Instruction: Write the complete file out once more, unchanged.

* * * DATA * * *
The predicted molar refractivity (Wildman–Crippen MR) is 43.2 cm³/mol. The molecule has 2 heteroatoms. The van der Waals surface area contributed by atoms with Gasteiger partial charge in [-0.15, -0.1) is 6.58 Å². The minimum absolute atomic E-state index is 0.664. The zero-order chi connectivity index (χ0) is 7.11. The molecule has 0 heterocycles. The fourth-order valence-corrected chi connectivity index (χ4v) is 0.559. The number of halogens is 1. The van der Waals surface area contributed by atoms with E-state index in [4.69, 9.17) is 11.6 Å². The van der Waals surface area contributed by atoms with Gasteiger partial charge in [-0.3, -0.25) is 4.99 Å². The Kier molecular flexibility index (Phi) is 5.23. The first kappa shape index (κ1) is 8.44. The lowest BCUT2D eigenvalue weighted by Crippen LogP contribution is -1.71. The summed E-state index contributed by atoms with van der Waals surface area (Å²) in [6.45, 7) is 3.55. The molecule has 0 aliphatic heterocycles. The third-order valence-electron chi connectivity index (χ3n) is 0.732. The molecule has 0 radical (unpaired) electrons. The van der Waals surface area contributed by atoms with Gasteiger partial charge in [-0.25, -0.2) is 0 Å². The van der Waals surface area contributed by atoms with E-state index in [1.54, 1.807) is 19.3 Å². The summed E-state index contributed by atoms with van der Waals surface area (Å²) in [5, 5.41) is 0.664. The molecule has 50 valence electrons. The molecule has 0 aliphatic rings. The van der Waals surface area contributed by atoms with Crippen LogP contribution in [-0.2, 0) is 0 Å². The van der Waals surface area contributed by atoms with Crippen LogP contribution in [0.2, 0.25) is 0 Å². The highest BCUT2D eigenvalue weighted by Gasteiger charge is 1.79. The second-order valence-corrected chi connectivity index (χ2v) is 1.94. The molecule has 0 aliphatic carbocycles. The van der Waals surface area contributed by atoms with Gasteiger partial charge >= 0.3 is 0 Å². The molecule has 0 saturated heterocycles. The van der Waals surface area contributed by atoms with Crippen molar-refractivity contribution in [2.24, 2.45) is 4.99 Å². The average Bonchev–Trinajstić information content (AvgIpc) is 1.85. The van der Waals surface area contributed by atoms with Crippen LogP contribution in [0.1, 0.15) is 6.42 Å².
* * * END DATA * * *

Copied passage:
The predicted molar refractivity (Wildman–Crippen MR) is 43.2 cm³/mol. The molecule has 2 heteroatoms. The van der Waals surface area contributed by atoms with Gasteiger partial charge in [-0.15, -0.1) is 6.58 Å². The minimum absolute atomic E-state index is 0.664. The zero-order chi connectivity index (χ0) is 7.11. The molecule has 0 heterocycles. The fourth-order valence-corrected chi connectivity index (χ4v) is 0.559. The number of halogens is 1. The van der Waals surface area contributed by atoms with E-state index in [4.69, 9.17) is 11.6 Å². The van der Waals surface area contributed by atoms with Gasteiger partial charge in [-0.3, -0.25) is 4.99 Å². The Kier molecular flexibility index (Phi) is 5.23. The first kappa shape index (κ1) is 8.44. The lowest BCUT2D eigenvalue weighted by Crippen LogP contribution is -1.71. The summed E-state index contributed by atoms with van der Waals surface area (Å²) in [6.45, 7) is 3.55. The molecule has 0 aliphatic heterocycles. The third-order valence-electron chi connectivity index (χ3n) is 0.732. The molecule has 0 radical (unpaired) electrons. The van der Waals surface area contributed by atoms with Gasteiger partial charge in [-0.25, -0.2) is 0 Å². The van der Waals surface area contributed by atoms with E-state index in [1.54, 1.807) is 19.3 Å². The summed E-state index contributed by atoms with van der Waals surface area (Å²) in [5, 5.41) is 0.664. The molecule has 50 valence electrons. The molecule has 0 aliphatic rings. The van der Waals surface area contributed by atoms with Crippen LogP contribution in [-0.2, 0) is 0 Å². The van der Waals surface area contributed by atoms with Crippen LogP contribution in [0.2, 0.25) is 0 Å². The highest BCUT2D eigenvalue weighted by Gasteiger charge is 1.79. The second-order valence-corrected chi connectivity index (χ2v) is 1.94. The molecule has 0 aliphatic carbocycles. The van der Waals surface area contributed by atoms with Gasteiger partial charge >= 0.3 is 0 Å². The molecule has 0 saturated heterocycles. The van der Waals surface area contributed by atoms with Crippen molar-refractivity contribution in [2.24, 2.45) is 4.99 Å². The average Bonchev–Trinajstić information content (AvgIpc) is 1.85. The van der Waals surface area contributed by atoms with Crippen LogP contribution in [0.1, 0.15) is 6.42 Å².